The Industry of Virality (or what a raccoon video can teach us about the Internet)
Once an organic phenomenon, Internet virality is now a well-oiled industry. The author of the recent Pearson Airport racoon video shares his insights on today’s viral content business.
If someone told you there is a direct connection between accounting and the now famous airport raccoon video you probably would not be inclined to believe them. Yet such is the back story of the 29-second vertical phone video captured recently featuring a ceiling-dwelling raccoon high above one of the baggage carousels at Terminal 3 of Toronto’s Pearson Airport.
Cameron Graham, the man behind the camera, is usually found in front of a classroom filled with students at York University’s Schulich School of Business. But on Friday May 5, Graham was picking up his wife, who had been on a trip to Edmonton, when he noticed some ceiling surveillance taking place from a non-human source.
With other things to tend to upon his return home, he didn’t post the video on his Twitter account until the next morning, and with just 120 followers, he wasn’t expecting an international incident to break out. However, what happened was just that—albeit a brief one.
Virality: from an organic phenomenon to an industry
Internet virality was largely an organic phenomenon in the early days of YouTube, with videos such as Charlie Bit My Finger and David After Dentist amassing hundreds of millions of views through a combination of friends-of-friends sharing, blogs, and social media. The phenomenon also spurred scores of parodies and memes.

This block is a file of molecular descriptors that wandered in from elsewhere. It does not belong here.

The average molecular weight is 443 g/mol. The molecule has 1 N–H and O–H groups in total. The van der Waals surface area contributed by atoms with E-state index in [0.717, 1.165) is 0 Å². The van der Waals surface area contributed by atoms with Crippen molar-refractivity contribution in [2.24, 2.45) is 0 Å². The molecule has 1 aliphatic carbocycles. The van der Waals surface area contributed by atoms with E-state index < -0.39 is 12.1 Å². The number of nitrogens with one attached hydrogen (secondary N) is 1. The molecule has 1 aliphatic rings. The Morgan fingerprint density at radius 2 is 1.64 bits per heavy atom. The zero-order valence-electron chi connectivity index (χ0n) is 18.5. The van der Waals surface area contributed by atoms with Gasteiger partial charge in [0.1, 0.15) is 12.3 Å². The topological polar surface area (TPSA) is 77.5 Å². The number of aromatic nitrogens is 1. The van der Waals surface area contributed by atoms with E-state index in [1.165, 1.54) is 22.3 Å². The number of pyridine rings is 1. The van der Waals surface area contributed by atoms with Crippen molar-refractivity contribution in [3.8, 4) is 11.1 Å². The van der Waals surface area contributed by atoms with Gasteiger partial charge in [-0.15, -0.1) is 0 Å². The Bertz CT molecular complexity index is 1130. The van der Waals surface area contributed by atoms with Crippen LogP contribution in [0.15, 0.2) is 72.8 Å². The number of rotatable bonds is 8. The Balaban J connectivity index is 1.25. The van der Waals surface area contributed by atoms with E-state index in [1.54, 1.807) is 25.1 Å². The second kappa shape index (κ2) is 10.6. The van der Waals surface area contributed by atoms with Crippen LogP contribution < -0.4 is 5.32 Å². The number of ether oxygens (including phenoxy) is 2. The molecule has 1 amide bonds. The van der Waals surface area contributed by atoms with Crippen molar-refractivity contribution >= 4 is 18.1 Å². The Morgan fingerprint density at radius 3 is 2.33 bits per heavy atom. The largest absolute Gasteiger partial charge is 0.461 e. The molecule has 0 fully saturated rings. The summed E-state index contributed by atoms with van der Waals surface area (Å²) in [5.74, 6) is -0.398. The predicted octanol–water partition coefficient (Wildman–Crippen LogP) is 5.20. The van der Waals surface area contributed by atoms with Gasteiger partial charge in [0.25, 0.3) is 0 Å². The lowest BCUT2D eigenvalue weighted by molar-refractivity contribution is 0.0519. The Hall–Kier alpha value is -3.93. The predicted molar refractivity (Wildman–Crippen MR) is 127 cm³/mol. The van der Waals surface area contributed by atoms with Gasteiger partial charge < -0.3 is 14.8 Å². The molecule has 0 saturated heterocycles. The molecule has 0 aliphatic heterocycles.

In those days, serious cash could follow too. In the case of David After Dentist, the video had pulled in $150,000 from YouTube advertising within a year and half of being posted. The family put the money toward a college fund for young David.
That was the first wave of viral video, which could be roughly framed as running from 2007 to 2010, i.e., a period when such phenomena happened perhaps a handful of times per year and during which YouTube was the sole site of distribution.
Compare this with what can be thought of as the second wave of viral content, post 2010, in which we witnessed extremely well-known videos such as Double Rainbow netting an impressive but significantly decreased 44 million views on YouTube, and, more recently, the kids crashing their dad’s BBC interview which received only 24 million YouTube views.
One of the explanations behind the changes in the numbers is flooding on the supply side, with close to 500 hours of video being uploaded to YouTube every minute, 10 billion Snapchat views per day, 500 million tweets per day, and 100 million Instagram posts per day. So, while it’s easier than ever to make and distribute media content, it’s harder than ever to get noticed.
In this highly fragmented marketplace, capturing attention has therefore turned into an industry of its own, with companies specializing in planting, boosting, and monetizing videos such as Cameron Graham’s airport raccoon.
What makes content go viral in 2017?
Now that the Internet is several rounds into its next run of serendipitously retweeted videos, it’s a good time to check in with the professor—and accidental wildlife videographer—to see what can be learned about the mechanics of videos that go viral.
Ever the curious academic Graham wanted to see if he could stir up interest in his video. So after posting his initial tweet which yielded little interest beyond friends and colleagues, he strategically posted some tweets to local news sources as well as to the airport itself.
As is the custom on the Internet, wisecracking retweeters got in on the action, referencing popular topics such as United Airlines’ recent woes, so anyone searching for any of the words in those posts would come across the raccoon video. Continuing his experiment in dissemination, Graham then retweeted those tweets.